Are there take-backs if you release a strategy you didn’t intend, that quickly devalues your game’s economy, even if players enjoy it?

Gameplay Jazz: Authorship

There’s a certain level of ownership you feel as a game designer. Even if your game doesn’t tell a direct story, as a game designer you conduct a symphony of experiences that you want players to have. What happens when players improvise in your composition?
When you write a game design doc, you try to create not a 100% complete account of everything can or will ever happen with your game. It is a chief desire that through playing the actual game, what is fun will emerge and through the process of iterative development, you will hone that fun to a razor sharp edge. Despite weeks of playing the game, talking about the game and showing it to as many people as you can gather, you toss it out into the world with the hope that people will catch it and run with it.

Inevitably, after days or weeks of playing the game, players will reach corners of your game that you never reached. In the case of social games, they will amass hundreds of more friends playing the game with them than you ever tested the game. As you constantly make improvements to the game, they will find new ways that these features interact with their play patterns. You will expect players to take one change that you make one way and they may take it an entirely different way.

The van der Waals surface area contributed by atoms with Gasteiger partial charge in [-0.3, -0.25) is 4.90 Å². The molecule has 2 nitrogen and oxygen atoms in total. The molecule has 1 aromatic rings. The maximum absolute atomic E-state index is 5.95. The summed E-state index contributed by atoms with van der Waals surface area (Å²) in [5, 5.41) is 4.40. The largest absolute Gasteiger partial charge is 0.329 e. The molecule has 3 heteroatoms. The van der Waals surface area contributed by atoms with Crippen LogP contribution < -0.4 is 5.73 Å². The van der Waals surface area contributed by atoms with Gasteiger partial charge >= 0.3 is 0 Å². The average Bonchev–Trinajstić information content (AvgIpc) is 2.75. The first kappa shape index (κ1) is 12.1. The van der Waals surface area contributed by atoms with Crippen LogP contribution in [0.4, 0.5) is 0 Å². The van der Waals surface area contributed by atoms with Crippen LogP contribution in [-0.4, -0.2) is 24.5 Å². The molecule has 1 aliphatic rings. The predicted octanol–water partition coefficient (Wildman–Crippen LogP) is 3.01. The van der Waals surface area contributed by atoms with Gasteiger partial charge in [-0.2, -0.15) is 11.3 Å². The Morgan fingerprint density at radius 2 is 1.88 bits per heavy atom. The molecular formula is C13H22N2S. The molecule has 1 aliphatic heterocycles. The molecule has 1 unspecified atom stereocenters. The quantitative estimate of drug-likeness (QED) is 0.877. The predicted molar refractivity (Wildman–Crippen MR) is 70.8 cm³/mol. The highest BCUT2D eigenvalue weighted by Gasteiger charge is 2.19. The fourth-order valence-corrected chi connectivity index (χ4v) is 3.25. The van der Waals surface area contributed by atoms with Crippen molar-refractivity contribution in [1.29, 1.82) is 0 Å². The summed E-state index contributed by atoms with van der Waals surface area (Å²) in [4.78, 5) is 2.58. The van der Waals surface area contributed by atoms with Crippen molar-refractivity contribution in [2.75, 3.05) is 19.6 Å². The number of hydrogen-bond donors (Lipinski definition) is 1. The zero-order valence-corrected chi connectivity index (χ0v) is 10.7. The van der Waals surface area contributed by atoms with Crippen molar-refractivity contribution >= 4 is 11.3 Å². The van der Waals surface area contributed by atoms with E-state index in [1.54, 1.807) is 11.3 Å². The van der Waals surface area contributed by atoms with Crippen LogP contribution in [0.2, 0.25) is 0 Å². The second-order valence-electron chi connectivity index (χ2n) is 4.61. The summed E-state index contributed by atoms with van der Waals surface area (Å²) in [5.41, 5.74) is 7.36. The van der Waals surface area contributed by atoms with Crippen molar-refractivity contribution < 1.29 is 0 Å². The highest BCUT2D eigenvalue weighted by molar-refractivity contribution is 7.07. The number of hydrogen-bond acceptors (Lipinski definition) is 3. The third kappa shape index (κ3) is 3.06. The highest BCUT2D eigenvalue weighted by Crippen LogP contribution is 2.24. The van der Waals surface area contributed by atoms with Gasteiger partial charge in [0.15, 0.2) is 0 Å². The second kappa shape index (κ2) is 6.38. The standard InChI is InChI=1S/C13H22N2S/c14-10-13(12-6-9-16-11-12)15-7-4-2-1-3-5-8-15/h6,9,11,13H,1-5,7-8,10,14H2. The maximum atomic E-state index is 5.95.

Sometimes these different play patterns can imbalance the game. For games that are on the Internet, some argue that if the imbalance affects only that person and they seem to be enjoying the game and are not imbalancing other players, they should be allowed to continue in that manner. I would argue that if the play pattern they are experiencing is so far removed from the intended patterns of play so as to become unrecognizable, it’s a problem. I know that once you’ve let something imbalanced release, it’s out there and it’s difficult to take back what once was given (“nerfing”). However, I feel that those who are most vocal are the most invested and they will continue to play after an exploit is fixed. They will find a new play pattern that they enjoy. There will be many more new players that deserve to have a more enjoyable, balanced game.

Imbalances, even if they don’t give one player a distinct advantage over others, can have unforeseen consequences. If you find a strategy that gets you massive income with minimal effort, eventually your own economy is so out of balance that any future monetary rewards decrease in perceived value exponentially. This can have a profound long term effect on a desire to stick with the game once you’ve (too) quickly powered through all of the content available and see any future monetary rewards as worthless. I know that even though a cheat code may exist that will give me unlimited money in a builder game, I won’t play the game that way because the fun is in the journey, not the destination. There’s a reason that builder games don’t release with an infinite amount of money at the player’s disposal (at least, by default). Once you’ve got all the money in the world and one of every piece of content, what new is there to work toward? What do you get the player who already got themselves everything?

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